Back in 2004, it was reported in U.S. national media that the “push-to-cross” buttons at most of New York City’s crosswalks were disconnected to prevent pedestrians from interrupting traffic flow, and it has just been revealed that now, in 2018, an even greater proportion of the City’s crosswalks have non-functional buttons.
The stated purpose of delaying pedestrians in this manner is to keep vehicles moving and reduce traffic jams. This may be all well and good when traffic is busy but this approach, when used around the clock, inevitably will annoy pedestrians.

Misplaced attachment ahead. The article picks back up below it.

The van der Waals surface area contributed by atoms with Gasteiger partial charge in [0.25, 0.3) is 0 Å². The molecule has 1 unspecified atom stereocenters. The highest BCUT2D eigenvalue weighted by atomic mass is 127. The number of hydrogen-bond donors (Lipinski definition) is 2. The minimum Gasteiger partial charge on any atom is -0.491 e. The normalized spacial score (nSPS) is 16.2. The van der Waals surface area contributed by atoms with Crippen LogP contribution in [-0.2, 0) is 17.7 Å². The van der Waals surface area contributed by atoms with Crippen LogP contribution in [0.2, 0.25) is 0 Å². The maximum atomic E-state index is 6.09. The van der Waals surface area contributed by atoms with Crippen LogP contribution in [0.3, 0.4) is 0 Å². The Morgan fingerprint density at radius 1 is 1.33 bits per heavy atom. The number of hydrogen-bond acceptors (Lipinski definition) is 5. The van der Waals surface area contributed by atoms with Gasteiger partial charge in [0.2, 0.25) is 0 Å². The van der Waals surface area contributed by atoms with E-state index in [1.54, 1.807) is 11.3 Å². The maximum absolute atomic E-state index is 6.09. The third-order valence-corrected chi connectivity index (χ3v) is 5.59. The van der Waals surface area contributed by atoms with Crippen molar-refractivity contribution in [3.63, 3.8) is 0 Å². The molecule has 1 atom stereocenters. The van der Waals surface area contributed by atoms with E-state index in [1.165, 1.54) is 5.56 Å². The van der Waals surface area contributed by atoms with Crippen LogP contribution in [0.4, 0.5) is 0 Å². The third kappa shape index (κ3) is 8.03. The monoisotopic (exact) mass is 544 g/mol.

It is too easy for so-called experts to claim that only four or five key problems cause the majority of road crashes. That claim is indeed true — and of course we teach trainees all about those issues — but to act as though these are the only dangers that drivers will ever face is incompetent and is asking for trouble. There are many seemingly minor problems that collectively still cause hundreds of thousands of crashes and far too many deaths and injuries in the USA every year. In whatever training time we have available to us, we teach our trainees how to comprehend and deal with many of these additional dangers, too.